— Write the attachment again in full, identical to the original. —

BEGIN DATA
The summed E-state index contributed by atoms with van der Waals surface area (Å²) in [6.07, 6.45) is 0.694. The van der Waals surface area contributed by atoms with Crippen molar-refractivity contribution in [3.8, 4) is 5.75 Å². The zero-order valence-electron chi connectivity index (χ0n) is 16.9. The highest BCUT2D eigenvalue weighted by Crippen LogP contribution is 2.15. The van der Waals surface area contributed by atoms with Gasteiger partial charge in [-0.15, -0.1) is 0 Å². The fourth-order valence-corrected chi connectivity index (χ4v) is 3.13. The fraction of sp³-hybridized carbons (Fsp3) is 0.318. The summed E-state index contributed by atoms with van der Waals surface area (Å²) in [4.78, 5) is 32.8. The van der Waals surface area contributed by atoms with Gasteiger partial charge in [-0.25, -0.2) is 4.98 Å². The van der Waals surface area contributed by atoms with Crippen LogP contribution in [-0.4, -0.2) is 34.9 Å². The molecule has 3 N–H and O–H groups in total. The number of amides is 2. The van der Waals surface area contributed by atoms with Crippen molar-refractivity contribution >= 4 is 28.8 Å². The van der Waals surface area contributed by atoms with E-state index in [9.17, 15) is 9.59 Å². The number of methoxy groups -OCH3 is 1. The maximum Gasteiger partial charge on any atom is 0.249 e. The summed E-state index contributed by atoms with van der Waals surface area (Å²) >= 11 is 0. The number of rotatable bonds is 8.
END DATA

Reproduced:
The summed E-state index contributed by atoms with van der Waals surface area (Å²) in [6.07, 6.45) is 0.694. The van der Waals surface area contributed by atoms with Crippen molar-refractivity contribution in [3.8, 4) is 5.75 Å². The zero-order valence-electron chi connectivity index (χ0n) is 16.9. The highest BCUT2D eigenvalue weighted by Crippen LogP contribution is 2.15. The van der Waals surface area contributed by atoms with Gasteiger partial charge in [-0.15, -0.1) is 0 Å². The fourth-order valence-corrected chi connectivity index (χ4v) is 3.13. The fraction of sp³-hybridized carbons (Fsp3) is 0.318. The summed E-state index contributed by atoms with van der Waals surface area (Å²) in [4.78, 5) is 32.8. The van der Waals surface area contributed by atoms with Gasteiger partial charge in [-0.25, -0.2) is 4.98 Å². The van der Waals surface area contributed by atoms with Crippen LogP contribution in [-0.4, -0.2) is 34.9 Å². The molecule has 3 N–H and O–H groups in total. The number of amides is 2. The van der Waals surface area contributed by atoms with Crippen molar-refractivity contribution >= 4 is 28.8 Å². The van der Waals surface area contributed by atoms with E-state index in [9.17, 15) is 9.59 Å². The number of methoxy groups -OCH3 is 1. The maximum Gasteiger partial charge on any atom is 0.249 e. The summed E-state index contributed by atoms with van der Waals surface area (Å²) >= 11 is 0. The number of rotatable bonds is 8.